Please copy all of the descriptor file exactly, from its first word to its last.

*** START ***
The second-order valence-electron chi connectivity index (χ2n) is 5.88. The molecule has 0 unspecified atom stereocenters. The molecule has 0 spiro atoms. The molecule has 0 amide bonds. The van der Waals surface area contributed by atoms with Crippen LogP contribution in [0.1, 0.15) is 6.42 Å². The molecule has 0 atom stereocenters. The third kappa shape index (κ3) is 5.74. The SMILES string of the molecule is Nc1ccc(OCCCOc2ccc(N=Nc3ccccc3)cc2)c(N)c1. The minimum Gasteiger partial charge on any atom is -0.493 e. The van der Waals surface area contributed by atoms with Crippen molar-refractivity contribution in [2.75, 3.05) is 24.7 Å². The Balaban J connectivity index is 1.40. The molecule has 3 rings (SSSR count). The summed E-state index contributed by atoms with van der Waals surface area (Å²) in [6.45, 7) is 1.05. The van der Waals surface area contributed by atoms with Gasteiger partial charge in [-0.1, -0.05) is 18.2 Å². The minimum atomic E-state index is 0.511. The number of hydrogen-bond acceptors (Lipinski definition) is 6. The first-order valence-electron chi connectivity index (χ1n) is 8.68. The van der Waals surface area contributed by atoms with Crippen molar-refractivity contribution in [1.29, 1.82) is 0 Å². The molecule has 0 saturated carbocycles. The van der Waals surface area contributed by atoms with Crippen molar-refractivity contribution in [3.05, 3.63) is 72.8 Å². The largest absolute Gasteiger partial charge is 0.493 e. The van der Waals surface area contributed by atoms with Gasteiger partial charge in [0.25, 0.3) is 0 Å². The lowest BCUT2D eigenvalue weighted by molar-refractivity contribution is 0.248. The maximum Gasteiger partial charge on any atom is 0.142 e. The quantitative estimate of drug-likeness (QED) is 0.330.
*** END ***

The second-order valence-electron chi connectivity index (χ2n) is 5.88. The molecule has 0 unspecified atom stereocenters. The molecule has 0 spiro atoms. The molecule has 0 amide bonds. The van der Waals surface area contributed by atoms with Crippen LogP contribution in [0.1, 0.15) is 6.42 Å². The molecule has 0 atom stereocenters. The third kappa shape index (κ3) is 5.74. The SMILES string of the molecule is Nc1ccc(OCCCOc2ccc(N=Nc3ccccc3)cc2)c(N)c1. The minimum Gasteiger partial charge on any atom is -0.493 e. The van der Waals surface area contributed by atoms with Crippen molar-refractivity contribution in [2.75, 3.05) is 24.7 Å². The Balaban J connectivity index is 1.40. The molecule has 3 rings (SSSR count). The summed E-state index contributed by atoms with van der Waals surface area (Å²) in [6.45, 7) is 1.05. The van der Waals surface area contributed by atoms with Gasteiger partial charge in [-0.1, -0.05) is 18.2 Å². The minimum atomic E-state index is 0.511. The number of hydrogen-bond acceptors (Lipinski definition) is 6. The first-order valence-electron chi connectivity index (χ1n) is 8.68. The van der Waals surface area contributed by atoms with Crippen molar-refractivity contribution in [1.29, 1.82) is 0 Å². The molecule has 0 saturated carbocycles. The van der Waals surface area contributed by atoms with Crippen molar-refractivity contribution in [3.05, 3.63) is 72.8 Å². The largest absolute Gasteiger partial charge is 0.493 e. The van der Waals surface area contributed by atoms with Gasteiger partial charge in [0.25, 0.3) is 0 Å². The lowest BCUT2D eigenvalue weighted by molar-refractivity contribution is 0.248. The maximum Gasteiger partial charge on any atom is 0.142 e. The quantitative estimate of drug-likeness (QED) is 0.330.